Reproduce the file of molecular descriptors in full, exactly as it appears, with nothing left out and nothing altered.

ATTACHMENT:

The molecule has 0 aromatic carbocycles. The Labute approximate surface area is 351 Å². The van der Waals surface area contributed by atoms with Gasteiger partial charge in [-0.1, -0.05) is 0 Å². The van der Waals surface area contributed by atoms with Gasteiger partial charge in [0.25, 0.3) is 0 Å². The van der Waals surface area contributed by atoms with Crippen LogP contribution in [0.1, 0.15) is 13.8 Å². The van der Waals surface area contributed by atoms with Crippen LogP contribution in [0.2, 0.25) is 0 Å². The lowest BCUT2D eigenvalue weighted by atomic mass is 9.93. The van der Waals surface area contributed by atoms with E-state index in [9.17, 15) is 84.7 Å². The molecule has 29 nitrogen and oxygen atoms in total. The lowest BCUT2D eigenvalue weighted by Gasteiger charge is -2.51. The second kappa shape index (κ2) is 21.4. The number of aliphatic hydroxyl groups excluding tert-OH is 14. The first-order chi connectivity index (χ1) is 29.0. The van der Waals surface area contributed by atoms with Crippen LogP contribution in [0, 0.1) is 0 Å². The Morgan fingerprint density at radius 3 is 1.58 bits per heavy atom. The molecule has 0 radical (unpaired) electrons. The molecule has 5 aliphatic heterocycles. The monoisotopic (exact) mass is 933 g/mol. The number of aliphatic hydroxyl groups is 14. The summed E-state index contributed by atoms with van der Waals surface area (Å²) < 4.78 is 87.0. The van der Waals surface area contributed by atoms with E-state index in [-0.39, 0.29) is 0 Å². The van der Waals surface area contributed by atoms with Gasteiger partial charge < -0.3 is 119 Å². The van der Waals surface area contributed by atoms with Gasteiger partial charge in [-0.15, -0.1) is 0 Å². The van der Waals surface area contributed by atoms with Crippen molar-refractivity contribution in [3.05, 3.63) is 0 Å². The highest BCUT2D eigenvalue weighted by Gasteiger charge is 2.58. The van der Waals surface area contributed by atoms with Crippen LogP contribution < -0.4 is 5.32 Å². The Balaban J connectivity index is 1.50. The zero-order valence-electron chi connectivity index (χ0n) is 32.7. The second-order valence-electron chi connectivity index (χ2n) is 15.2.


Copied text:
The molecule has 0 aromatic carbocycles. The Labute approximate surface area is 351 Å². The van der Waals surface area contributed by atoms with Gasteiger partial charge in [-0.1, -0.05) is 0 Å². The van der Waals surface area contributed by atoms with Gasteiger partial charge in [0.25, 0.3) is 0 Å². The van der Waals surface area contributed by atoms with Crippen LogP contribution in [0.1, 0.15) is 13.8 Å². The van der Waals surface area contributed by atoms with Crippen LogP contribution in [0.2, 0.25) is 0 Å². The lowest BCUT2D eigenvalue weighted by atomic mass is 9.93. The van der Waals surface area contributed by atoms with E-state index in [9.17, 15) is 84.7 Å². The molecule has 29 nitrogen and oxygen atoms in total. The lowest BCUT2D eigenvalue weighted by Gasteiger charge is -2.51. The second kappa shape index (κ2) is 21.4. The number of aliphatic hydroxyl groups excluding tert-OH is 14. The first-order chi connectivity index (χ1) is 29.0. The van der Waals surface area contributed by atoms with Crippen LogP contribution in [0, 0.1) is 0 Å². The Morgan fingerprint density at radius 3 is 1.58 bits per heavy atom. The molecule has 0 radical (unpaired) electrons. The molecule has 5 aliphatic heterocycles. The monoisotopic (exact) mass is 933 g/mol. The number of aliphatic hydroxyl groups is 14. The summed E-state index contributed by atoms with van der Waals surface area (Å²) < 4.78 is 87.0. The van der Waals surface area contributed by atoms with E-state index in [-0.39, 0.29) is 0 Å². The van der Waals surface area contributed by atoms with Gasteiger partial charge < -0.3 is 119 Å². The van der Waals surface area contributed by atoms with Gasteiger partial charge in [-0.15, -0.1) is 0 Å². The van der Waals surface area contributed by atoms with Crippen molar-refractivity contribution in [3.05, 3.63) is 0 Å². The highest BCUT2D eigenvalue weighted by Gasteiger charge is 2.58. The van der Waals surface area contributed by atoms with Crippen LogP contribution < -0.4 is 5.32 Å². The Balaban J connectivity index is 1.50. The zero-order valence-electron chi connectivity index (χ0n) is 32.7. The second-order valence-electron chi connectivity index (χ2n) is 15.2.